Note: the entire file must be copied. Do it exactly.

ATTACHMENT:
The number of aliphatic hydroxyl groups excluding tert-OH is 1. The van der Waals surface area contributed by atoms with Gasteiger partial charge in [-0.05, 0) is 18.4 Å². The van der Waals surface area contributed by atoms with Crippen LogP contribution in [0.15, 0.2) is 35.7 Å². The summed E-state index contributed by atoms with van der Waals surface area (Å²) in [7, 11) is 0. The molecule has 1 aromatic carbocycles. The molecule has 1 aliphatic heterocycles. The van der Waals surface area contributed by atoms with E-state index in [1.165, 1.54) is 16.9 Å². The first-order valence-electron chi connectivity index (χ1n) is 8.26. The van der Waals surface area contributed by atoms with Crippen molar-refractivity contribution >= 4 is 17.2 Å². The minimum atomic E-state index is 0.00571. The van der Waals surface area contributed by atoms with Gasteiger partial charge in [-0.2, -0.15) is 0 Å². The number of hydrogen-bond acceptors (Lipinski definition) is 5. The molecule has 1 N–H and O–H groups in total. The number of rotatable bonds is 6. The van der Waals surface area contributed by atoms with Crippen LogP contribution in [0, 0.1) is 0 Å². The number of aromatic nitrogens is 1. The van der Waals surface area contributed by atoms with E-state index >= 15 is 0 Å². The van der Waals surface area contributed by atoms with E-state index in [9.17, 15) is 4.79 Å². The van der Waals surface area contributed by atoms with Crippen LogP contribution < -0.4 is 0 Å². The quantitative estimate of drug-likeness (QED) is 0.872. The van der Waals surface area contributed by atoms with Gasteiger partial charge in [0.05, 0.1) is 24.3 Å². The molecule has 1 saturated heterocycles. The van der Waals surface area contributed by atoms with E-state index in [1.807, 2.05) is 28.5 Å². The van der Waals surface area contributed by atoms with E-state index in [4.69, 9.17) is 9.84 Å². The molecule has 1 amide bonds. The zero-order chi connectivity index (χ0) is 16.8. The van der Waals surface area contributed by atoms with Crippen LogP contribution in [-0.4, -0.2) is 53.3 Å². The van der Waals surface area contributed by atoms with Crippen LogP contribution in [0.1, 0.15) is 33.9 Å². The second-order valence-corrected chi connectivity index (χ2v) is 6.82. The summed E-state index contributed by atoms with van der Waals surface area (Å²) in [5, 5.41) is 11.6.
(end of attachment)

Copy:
The number of aliphatic hydroxyl groups excluding tert-OH is 1. The van der Waals surface area contributed by atoms with Gasteiger partial charge in [-0.05, 0) is 18.4 Å². The van der Waals surface area contributed by atoms with Crippen LogP contribution in [0.15, 0.2) is 35.7 Å². The summed E-state index contributed by atoms with van der Waals surface area (Å²) in [7, 11) is 0. The molecule has 1 aromatic carbocycles. The molecule has 1 aliphatic heterocycles. The van der Waals surface area contributed by atoms with E-state index in [1.165, 1.54) is 16.9 Å². The first-order valence-electron chi connectivity index (χ1n) is 8.26. The van der Waals surface area contributed by atoms with Crippen molar-refractivity contribution >= 4 is 17.2 Å². The minimum atomic E-state index is 0.00571. The van der Waals surface area contributed by atoms with Gasteiger partial charge in [-0.2, -0.15) is 0 Å². The number of hydrogen-bond acceptors (Lipinski definition) is 5. The molecule has 1 N–H and O–H groups in total. The number of rotatable bonds is 6. The van der Waals surface area contributed by atoms with Crippen LogP contribution in [0, 0.1) is 0 Å². The number of aromatic nitrogens is 1. The van der Waals surface area contributed by atoms with E-state index >= 15 is 0 Å². The van der Waals surface area contributed by atoms with E-state index in [9.17, 15) is 4.79 Å². The van der Waals surface area contributed by atoms with Crippen LogP contribution < -0.4 is 0 Å². The quantitative estimate of drug-likeness (QED) is 0.872. The van der Waals surface area contributed by atoms with Gasteiger partial charge in [0.05, 0.1) is 24.3 Å². The molecule has 1 saturated heterocycles. The van der Waals surface area contributed by atoms with E-state index in [1.807, 2.05) is 28.5 Å². The van der Waals surface area contributed by atoms with E-state index in [4.69, 9.17) is 9.84 Å². The molecule has 1 amide bonds. The zero-order chi connectivity index (χ0) is 16.8. The van der Waals surface area contributed by atoms with Crippen LogP contribution in [-0.4, -0.2) is 53.3 Å². The van der Waals surface area contributed by atoms with Crippen LogP contribution in [0.1, 0.15) is 33.9 Å². The second-order valence-corrected chi connectivity index (χ2v) is 6.82. The summed E-state index contributed by atoms with van der Waals surface area (Å²) in [5, 5.41) is 11.6.